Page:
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Friday, October 12th by Mary Smith
Radon causes thousands of deaths every year. These deaths could have been prevented if homeowners had taken a more active role in protecting themselves and their loved ones. Radon is an invisible, tasteless and odorless gas that comes naturally from the breakdown of uranium in soil, rock, and water. Regardless if you own a newly built home or an older fixer-upper, radon could still be present.
Uranium is found in most soils, and radon can push its way up through the soil and into the air above. Radon can enter a home in several different ways. Most commonly, it enters a home through cracks in floors, gaps around service pipes and gaps in suspended floors. As radon decays, tiny radioactive particles are released into the air and are then inhaled. Upon inhalation, these particles begin to damage the cells that line the lungs. When there is prolonged exposure to radon (over a period of time), men, women and children are at a greater risk for developing lung cancer.
Homeowners can reduce the radon levels in their home with a radon mitigation system. Radon mitigation systems are usually highly effective in reducing radon levels by as much as 99 percent. Even homeowners who discovered their homes had extraordinarily high levels of radon found that they could actually reduce those levels rather easily. All radon mitigation systems should be installed by a certified technician.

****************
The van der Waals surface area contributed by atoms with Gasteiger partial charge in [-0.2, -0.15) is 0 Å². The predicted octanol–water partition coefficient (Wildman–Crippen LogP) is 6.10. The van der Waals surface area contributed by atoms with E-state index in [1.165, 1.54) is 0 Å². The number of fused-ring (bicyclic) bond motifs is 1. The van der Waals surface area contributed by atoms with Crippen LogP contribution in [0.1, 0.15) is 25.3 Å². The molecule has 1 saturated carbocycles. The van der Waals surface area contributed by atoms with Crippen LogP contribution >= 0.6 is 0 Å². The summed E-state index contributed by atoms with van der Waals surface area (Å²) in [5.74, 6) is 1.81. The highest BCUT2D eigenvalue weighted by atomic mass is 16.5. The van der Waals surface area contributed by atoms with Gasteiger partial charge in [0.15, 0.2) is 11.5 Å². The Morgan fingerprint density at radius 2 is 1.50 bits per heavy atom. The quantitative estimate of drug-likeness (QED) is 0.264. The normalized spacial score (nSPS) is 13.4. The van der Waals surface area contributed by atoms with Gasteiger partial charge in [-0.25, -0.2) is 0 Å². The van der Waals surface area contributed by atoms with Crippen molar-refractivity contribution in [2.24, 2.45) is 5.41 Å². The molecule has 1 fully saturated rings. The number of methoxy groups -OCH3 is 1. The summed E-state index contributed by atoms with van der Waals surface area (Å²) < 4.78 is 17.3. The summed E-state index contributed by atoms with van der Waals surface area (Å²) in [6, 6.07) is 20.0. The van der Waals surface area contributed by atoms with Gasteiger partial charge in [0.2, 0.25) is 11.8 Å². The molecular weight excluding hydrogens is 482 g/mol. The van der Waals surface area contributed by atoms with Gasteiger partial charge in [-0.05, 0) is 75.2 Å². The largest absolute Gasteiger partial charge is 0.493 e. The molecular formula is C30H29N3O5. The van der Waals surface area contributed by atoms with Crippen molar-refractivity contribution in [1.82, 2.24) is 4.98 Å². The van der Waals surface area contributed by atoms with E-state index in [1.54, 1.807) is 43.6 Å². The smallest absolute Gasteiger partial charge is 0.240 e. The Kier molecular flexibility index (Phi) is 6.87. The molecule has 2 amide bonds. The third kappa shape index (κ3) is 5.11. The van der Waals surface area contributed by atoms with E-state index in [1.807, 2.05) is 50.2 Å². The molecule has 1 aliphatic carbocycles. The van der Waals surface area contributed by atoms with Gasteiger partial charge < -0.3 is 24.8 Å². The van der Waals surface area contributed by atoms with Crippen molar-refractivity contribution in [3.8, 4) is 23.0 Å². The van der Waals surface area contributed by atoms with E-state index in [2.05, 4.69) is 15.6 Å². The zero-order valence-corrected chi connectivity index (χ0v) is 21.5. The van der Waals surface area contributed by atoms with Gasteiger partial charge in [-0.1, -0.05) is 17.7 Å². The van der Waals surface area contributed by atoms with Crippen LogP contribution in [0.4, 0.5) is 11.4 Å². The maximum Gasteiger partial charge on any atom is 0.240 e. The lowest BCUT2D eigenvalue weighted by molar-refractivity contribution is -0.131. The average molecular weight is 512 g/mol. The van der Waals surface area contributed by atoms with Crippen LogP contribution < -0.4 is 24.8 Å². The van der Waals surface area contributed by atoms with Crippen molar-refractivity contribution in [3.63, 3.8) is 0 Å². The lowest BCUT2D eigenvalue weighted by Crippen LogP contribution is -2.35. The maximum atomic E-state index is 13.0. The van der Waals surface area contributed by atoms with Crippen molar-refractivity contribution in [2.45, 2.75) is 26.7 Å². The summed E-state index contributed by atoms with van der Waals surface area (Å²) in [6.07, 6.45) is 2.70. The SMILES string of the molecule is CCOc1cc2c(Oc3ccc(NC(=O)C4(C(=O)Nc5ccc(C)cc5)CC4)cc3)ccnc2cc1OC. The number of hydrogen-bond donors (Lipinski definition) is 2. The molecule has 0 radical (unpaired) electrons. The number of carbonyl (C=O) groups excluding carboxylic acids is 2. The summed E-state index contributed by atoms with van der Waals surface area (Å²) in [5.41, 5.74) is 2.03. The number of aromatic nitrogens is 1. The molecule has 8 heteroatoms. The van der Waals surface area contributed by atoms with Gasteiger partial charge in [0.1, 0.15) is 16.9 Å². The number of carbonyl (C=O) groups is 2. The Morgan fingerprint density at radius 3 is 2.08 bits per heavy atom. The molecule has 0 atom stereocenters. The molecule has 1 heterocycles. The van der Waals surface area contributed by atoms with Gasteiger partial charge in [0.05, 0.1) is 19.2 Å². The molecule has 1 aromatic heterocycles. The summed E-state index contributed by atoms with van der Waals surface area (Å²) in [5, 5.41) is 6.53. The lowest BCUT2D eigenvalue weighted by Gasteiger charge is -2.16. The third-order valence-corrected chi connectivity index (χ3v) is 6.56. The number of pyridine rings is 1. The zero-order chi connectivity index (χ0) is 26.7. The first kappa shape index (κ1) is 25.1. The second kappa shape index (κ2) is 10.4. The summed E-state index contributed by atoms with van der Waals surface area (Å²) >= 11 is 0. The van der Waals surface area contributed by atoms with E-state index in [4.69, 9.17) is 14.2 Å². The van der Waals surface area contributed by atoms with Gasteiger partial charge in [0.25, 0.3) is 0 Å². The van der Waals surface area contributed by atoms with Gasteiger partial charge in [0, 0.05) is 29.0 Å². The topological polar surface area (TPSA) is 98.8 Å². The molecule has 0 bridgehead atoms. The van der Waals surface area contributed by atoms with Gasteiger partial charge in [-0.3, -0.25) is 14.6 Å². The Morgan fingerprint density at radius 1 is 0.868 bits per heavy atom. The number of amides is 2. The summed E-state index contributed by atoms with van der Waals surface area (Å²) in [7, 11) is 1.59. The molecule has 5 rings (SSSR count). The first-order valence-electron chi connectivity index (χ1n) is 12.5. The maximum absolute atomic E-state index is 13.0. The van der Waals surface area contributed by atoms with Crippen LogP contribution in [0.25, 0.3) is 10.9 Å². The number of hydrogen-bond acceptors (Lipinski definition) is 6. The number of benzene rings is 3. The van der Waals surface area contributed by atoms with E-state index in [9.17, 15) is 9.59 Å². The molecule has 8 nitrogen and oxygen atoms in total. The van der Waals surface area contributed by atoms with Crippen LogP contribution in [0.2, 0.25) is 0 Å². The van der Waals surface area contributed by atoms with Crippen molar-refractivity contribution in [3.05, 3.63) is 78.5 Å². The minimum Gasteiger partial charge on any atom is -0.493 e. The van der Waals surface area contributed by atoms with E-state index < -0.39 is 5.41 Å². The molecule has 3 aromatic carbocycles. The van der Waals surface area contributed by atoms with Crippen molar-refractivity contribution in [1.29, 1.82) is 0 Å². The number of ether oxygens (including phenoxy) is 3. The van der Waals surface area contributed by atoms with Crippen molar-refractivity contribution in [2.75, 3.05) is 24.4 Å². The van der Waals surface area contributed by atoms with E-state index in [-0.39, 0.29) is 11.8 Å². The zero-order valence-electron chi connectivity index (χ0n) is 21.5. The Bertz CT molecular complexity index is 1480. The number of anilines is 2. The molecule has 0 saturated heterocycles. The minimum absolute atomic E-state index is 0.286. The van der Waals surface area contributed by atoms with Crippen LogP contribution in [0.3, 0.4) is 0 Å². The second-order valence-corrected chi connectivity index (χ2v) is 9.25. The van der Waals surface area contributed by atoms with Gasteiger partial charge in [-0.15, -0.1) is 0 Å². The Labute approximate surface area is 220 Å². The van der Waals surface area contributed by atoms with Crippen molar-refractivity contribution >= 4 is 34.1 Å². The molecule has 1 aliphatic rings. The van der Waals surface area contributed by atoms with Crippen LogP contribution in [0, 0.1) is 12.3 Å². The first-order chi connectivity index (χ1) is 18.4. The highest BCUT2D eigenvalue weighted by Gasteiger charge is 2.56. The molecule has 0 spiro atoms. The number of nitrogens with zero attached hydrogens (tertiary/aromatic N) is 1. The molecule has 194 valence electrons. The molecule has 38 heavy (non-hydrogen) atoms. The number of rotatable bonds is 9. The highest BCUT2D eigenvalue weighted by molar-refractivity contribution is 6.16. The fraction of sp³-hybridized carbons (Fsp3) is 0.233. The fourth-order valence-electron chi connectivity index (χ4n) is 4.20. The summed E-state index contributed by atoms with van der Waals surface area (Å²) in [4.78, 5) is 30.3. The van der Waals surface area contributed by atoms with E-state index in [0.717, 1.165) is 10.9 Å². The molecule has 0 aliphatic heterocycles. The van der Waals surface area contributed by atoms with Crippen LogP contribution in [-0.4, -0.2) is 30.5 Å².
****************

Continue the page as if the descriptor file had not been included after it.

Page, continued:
A radon mitigation system is comprised of several steps and varying equipment depending on your home and the radon levels found within. First a hole is drilled into the concrete slab, basement floor or the earth surrounding your home to create a suction point. Once the radon is through the hole, it passes through a connected PVC pipe that runs through the home or outside it. After that the radon gas is vented through the pipe to a fan that will direct the gas out and away from your home. To keep the radon gas from re-entering your home, all pathways, cracks, gaps and openings must be sealed with a urethane caulking compound. Once all this has been done, the technicians will then double check the system and fan installation as well as making sure the system meets US EPA Radon Mitigation Standards. Within 30 days of the system installation, your radon levels will need to be retested. This will ensure that the system is in fact working correctly or that adjustments are needed.
Since Radon exposure over a period of time has been proven to cause Cancer, it’s best for all homeowners to have their homes tested if you even suspect that you live in an area where Radon could be present. Radon mitigation isn’t as scary or as difficult to deal with as one may think. The certified radon mitigation specialists at Air & Moisture Testing, LLC will test your home for radon and if found, work with you to design a radon mitigation system for your home. Give us a call today at 1-828-817-9351!